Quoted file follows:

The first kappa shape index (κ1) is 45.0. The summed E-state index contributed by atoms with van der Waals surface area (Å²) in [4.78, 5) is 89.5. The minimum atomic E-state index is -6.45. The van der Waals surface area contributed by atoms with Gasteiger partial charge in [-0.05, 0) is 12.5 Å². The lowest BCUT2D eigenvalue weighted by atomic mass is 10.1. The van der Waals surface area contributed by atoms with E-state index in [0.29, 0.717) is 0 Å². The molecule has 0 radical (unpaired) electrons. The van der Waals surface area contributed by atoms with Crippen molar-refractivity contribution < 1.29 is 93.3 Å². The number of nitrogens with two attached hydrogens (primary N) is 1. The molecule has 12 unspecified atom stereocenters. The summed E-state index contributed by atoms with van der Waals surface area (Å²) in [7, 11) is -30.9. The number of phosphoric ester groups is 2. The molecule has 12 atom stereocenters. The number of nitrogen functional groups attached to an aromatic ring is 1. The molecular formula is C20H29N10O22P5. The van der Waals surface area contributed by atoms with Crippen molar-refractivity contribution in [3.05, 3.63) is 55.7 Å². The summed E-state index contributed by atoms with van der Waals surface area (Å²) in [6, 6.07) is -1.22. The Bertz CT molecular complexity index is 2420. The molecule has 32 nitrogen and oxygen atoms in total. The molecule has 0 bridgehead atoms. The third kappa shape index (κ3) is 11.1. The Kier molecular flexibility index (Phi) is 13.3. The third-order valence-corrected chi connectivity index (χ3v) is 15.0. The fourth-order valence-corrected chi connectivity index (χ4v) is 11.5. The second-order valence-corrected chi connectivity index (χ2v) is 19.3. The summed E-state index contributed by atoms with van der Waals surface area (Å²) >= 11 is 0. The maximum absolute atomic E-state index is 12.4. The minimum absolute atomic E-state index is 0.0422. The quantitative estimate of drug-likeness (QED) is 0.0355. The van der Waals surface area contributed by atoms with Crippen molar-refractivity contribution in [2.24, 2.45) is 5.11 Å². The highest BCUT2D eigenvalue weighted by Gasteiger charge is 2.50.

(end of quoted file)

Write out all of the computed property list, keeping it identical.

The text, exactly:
The first kappa shape index (κ1) is 45.0. The summed E-state index contributed by atoms with van der Waals surface area (Å²) in [4.78, 5) is 89.5. The minimum atomic E-state index is -6.45. The van der Waals surface area contributed by atoms with Gasteiger partial charge in [-0.05, 0) is 12.5 Å². The lowest BCUT2D eigenvalue weighted by atomic mass is 10.1. The van der Waals surface area contributed by atoms with E-state index in [0.29, 0.717) is 0 Å². The molecule has 0 radical (unpaired) electrons. The van der Waals surface area contributed by atoms with Crippen molar-refractivity contribution < 1.29 is 93.3 Å². The number of nitrogens with two attached hydrogens (primary N) is 1. The molecule has 12 unspecified atom stereocenters. The summed E-state index contributed by atoms with van der Waals surface area (Å²) in [7, 11) is -30.9. The number of phosphoric ester groups is 2. The molecule has 12 atom stereocenters. The number of nitrogen functional groups attached to an aromatic ring is 1. The molecular formula is C20H29N10O22P5. The van der Waals surface area contributed by atoms with Crippen molar-refractivity contribution in [3.05, 3.63) is 55.7 Å². The summed E-state index contributed by atoms with van der Waals surface area (Å²) in [6, 6.07) is -1.22. The Bertz CT molecular complexity index is 2420. The molecule has 32 nitrogen and oxygen atoms in total. The molecule has 0 bridgehead atoms. The third kappa shape index (κ3) is 11.1. The Kier molecular flexibility index (Phi) is 13.3. The third-order valence-corrected chi connectivity index (χ3v) is 15.0. The fourth-order valence-corrected chi connectivity index (χ4v) is 11.5. The second-order valence-corrected chi connectivity index (χ2v) is 19.3. The summed E-state index contributed by atoms with van der Waals surface area (Å²) >= 11 is 0. The maximum absolute atomic E-state index is 12.4. The minimum absolute atomic E-state index is 0.0422. The quantitative estimate of drug-likeness (QED) is 0.0355. The van der Waals surface area contributed by atoms with Crippen molar-refractivity contribution in [2.24, 2.45) is 5.11 Å². The highest BCUT2D eigenvalue weighted by Gasteiger charge is 2.50.